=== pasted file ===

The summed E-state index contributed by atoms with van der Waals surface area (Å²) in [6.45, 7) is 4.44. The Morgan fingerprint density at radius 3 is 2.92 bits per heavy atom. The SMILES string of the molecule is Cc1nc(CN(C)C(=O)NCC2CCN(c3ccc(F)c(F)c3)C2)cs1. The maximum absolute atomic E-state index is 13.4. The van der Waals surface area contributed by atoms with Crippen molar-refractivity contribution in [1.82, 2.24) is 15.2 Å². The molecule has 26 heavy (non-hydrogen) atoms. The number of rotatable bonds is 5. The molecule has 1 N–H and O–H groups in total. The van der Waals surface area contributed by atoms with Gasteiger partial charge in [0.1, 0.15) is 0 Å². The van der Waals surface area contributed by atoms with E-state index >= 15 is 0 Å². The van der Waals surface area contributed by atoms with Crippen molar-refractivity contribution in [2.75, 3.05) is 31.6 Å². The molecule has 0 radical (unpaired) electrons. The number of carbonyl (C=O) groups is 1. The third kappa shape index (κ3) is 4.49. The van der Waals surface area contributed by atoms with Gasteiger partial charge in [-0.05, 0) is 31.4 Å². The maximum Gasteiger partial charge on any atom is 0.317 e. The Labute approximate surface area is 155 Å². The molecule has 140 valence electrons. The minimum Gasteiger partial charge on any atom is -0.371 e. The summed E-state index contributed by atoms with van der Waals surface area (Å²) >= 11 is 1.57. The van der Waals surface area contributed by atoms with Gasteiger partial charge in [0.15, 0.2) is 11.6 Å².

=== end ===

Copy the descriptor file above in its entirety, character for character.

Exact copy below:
The summed E-state index contributed by atoms with van der Waals surface area (Å²) in [6.45, 7) is 4.44. The Morgan fingerprint density at radius 3 is 2.92 bits per heavy atom. The SMILES string of the molecule is Cc1nc(CN(C)C(=O)NCC2CCN(c3ccc(F)c(F)c3)C2)cs1. The maximum absolute atomic E-state index is 13.4. The van der Waals surface area contributed by atoms with Crippen molar-refractivity contribution in [1.82, 2.24) is 15.2 Å². The molecule has 26 heavy (non-hydrogen) atoms. The number of rotatable bonds is 5. The molecule has 1 N–H and O–H groups in total. The van der Waals surface area contributed by atoms with Gasteiger partial charge in [0.1, 0.15) is 0 Å². The van der Waals surface area contributed by atoms with E-state index >= 15 is 0 Å². The van der Waals surface area contributed by atoms with Crippen molar-refractivity contribution in [2.75, 3.05) is 31.6 Å². The molecule has 0 radical (unpaired) electrons. The number of carbonyl (C=O) groups is 1. The third kappa shape index (κ3) is 4.49. The van der Waals surface area contributed by atoms with Gasteiger partial charge in [-0.05, 0) is 31.4 Å². The maximum Gasteiger partial charge on any atom is 0.317 e. The Labute approximate surface area is 155 Å². The molecule has 140 valence electrons. The minimum Gasteiger partial charge on any atom is -0.371 e. The summed E-state index contributed by atoms with van der Waals surface area (Å²) >= 11 is 1.57. The van der Waals surface area contributed by atoms with Gasteiger partial charge in [0.15, 0.2) is 11.6 Å².